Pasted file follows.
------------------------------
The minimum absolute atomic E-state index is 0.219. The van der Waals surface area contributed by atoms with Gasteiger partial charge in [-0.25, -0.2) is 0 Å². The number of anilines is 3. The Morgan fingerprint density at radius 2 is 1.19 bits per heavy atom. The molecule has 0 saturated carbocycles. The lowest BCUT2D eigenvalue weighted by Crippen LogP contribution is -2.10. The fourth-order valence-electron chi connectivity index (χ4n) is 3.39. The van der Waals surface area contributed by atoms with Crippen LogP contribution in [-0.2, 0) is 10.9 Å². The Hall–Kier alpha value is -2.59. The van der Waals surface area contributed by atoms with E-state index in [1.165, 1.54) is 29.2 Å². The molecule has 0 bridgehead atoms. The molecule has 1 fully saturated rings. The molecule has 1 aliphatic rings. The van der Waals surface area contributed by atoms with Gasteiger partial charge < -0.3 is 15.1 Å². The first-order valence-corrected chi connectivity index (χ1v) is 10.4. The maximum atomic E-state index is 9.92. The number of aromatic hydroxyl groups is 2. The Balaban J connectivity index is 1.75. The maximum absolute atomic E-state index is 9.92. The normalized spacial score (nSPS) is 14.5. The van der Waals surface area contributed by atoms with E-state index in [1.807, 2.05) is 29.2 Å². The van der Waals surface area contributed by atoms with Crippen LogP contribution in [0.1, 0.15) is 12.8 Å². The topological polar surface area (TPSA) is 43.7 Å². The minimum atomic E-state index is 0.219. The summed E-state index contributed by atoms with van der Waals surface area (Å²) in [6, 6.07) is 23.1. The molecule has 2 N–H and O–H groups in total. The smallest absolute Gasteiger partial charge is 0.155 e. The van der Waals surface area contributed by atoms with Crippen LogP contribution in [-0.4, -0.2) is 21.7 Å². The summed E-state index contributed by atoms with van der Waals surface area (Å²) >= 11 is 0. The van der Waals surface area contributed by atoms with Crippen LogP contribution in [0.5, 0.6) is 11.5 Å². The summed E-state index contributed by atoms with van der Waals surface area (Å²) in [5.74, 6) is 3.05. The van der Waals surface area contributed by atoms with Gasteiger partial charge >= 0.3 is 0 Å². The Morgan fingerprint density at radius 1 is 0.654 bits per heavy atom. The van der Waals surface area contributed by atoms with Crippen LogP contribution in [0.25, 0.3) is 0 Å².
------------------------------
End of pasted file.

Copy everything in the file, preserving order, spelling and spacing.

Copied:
The minimum absolute atomic E-state index is 0.219. The van der Waals surface area contributed by atoms with Gasteiger partial charge in [-0.25, -0.2) is 0 Å². The number of anilines is 3. The Morgan fingerprint density at radius 2 is 1.19 bits per heavy atom. The molecule has 0 saturated carbocycles. The lowest BCUT2D eigenvalue weighted by Crippen LogP contribution is -2.10. The fourth-order valence-electron chi connectivity index (χ4n) is 3.39. The van der Waals surface area contributed by atoms with Crippen LogP contribution in [-0.2, 0) is 10.9 Å². The Hall–Kier alpha value is -2.59. The van der Waals surface area contributed by atoms with E-state index in [1.165, 1.54) is 29.2 Å². The molecule has 0 bridgehead atoms. The molecule has 1 fully saturated rings. The molecule has 1 aliphatic rings. The van der Waals surface area contributed by atoms with Gasteiger partial charge < -0.3 is 15.1 Å². The first-order valence-corrected chi connectivity index (χ1v) is 10.4. The maximum atomic E-state index is 9.92. The number of aromatic hydroxyl groups is 2. The Balaban J connectivity index is 1.75. The maximum absolute atomic E-state index is 9.92. The normalized spacial score (nSPS) is 14.5. The van der Waals surface area contributed by atoms with E-state index in [1.807, 2.05) is 29.2 Å². The van der Waals surface area contributed by atoms with Crippen LogP contribution in [0.1, 0.15) is 12.8 Å². The topological polar surface area (TPSA) is 43.7 Å². The minimum atomic E-state index is 0.219. The summed E-state index contributed by atoms with van der Waals surface area (Å²) in [6, 6.07) is 23.1. The molecule has 2 N–H and O–H groups in total. The smallest absolute Gasteiger partial charge is 0.155 e. The van der Waals surface area contributed by atoms with Crippen LogP contribution in [-0.4, -0.2) is 21.7 Å². The summed E-state index contributed by atoms with van der Waals surface area (Å²) >= 11 is 0. The van der Waals surface area contributed by atoms with Crippen LogP contribution in [0.5, 0.6) is 11.5 Å². The summed E-state index contributed by atoms with van der Waals surface area (Å²) in [5.74, 6) is 3.05. The van der Waals surface area contributed by atoms with Gasteiger partial charge >= 0.3 is 0 Å². The Morgan fingerprint density at radius 1 is 0.654 bits per heavy atom. The van der Waals surface area contributed by atoms with Crippen LogP contribution in [0.25, 0.3) is 0 Å².